I'm headed to the junk yard to find some small parts I need. I'm gonna look out for AC components. Is there any R134 system where the Condenser will clear the Corrado's upper radiator support (aside from a 93+ SLC)? I thought I could get lucky and use all of the passats components without custom lines, but the condenser to compressor line goes over top of the radiator and hits on the rad support (driver side). I would hate to hack up the rad support just to clear an AC line.

 
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G60ING

Top Post Dawg
Joined
Aug 5, 2001
Location
Alexandria, VA
TDI
No TDIs Currently, I have an R36 Corrado. I've had an ALH Corrado swap, AHU Corrado swap and 2003 TDI Jetta
Just use an R12 a/c condensor. I did and my a/c works great.
 

greasyrides

Veteran Member
Joined
Mar 21, 2007
Location
Arnold, MD
TDI
2004 Golf - sold, 1990 Corrado TDI - sold :(
Thanks, looks like I'll at least need a custom line from the condenser to compressor. I grabbed a MKIII line for the evap to compressor...that fits a lot nicer than the B4 line I had mocked up.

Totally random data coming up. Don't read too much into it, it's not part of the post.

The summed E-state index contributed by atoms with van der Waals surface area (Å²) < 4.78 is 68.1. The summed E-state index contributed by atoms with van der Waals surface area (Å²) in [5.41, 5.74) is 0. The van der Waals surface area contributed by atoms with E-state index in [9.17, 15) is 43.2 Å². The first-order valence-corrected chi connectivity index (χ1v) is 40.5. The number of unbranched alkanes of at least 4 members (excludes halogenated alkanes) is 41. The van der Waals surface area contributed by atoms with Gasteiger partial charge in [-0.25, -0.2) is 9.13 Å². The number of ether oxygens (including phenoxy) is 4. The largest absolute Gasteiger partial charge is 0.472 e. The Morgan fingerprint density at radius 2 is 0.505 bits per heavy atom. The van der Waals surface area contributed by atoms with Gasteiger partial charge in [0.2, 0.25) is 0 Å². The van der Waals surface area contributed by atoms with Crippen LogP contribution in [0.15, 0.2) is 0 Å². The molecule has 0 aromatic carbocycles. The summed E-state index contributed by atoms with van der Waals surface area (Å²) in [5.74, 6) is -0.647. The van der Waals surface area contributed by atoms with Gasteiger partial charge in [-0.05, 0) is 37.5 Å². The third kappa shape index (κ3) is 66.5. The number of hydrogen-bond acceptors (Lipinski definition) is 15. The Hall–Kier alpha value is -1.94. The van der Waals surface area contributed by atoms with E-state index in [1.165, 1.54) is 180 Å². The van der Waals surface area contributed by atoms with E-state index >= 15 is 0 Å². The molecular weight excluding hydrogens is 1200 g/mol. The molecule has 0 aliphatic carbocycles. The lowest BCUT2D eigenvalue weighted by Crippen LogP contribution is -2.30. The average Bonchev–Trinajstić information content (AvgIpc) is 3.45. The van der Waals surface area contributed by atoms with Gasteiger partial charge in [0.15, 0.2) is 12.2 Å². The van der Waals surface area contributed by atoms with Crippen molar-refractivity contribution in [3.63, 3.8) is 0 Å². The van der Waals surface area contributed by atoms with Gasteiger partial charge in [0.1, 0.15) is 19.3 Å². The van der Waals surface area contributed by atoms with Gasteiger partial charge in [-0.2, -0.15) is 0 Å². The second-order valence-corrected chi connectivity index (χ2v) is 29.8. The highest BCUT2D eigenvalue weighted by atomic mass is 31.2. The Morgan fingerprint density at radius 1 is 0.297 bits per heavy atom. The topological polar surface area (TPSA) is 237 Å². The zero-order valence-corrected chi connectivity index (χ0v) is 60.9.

Which Accumulator/Receiver Drier should I use if I'm going to use the 1990 condenser? I believe the driers are not interchangeable between R12 and R134a, but I may be wrong. Does the 93 drier fit on the 90 condenser?

Lastly, pressure switch. Just use the G60 stuff since I'm using the G60 fan harness, right?
Thanks!
 

greasyrides

Veteran Member
Joined
Mar 21, 2007
Location
Arnold, MD
TDI
2004 Golf - sold, 1990 Corrado TDI - sold :(
No Start?

Last week the car would start beautifully (once I figured out my cluster power). I tried starting it this weekend and it cranks but doesn't fire. Good battery and no air in the fuel lines, so I assume it is Relay 109 as now I have no glow plug light and no CEL test light. Do these relays just go bad like this with no warning? I ordered two, so I will have a spare, but I was kinda bummed that it wouldn't start for me this weekend :(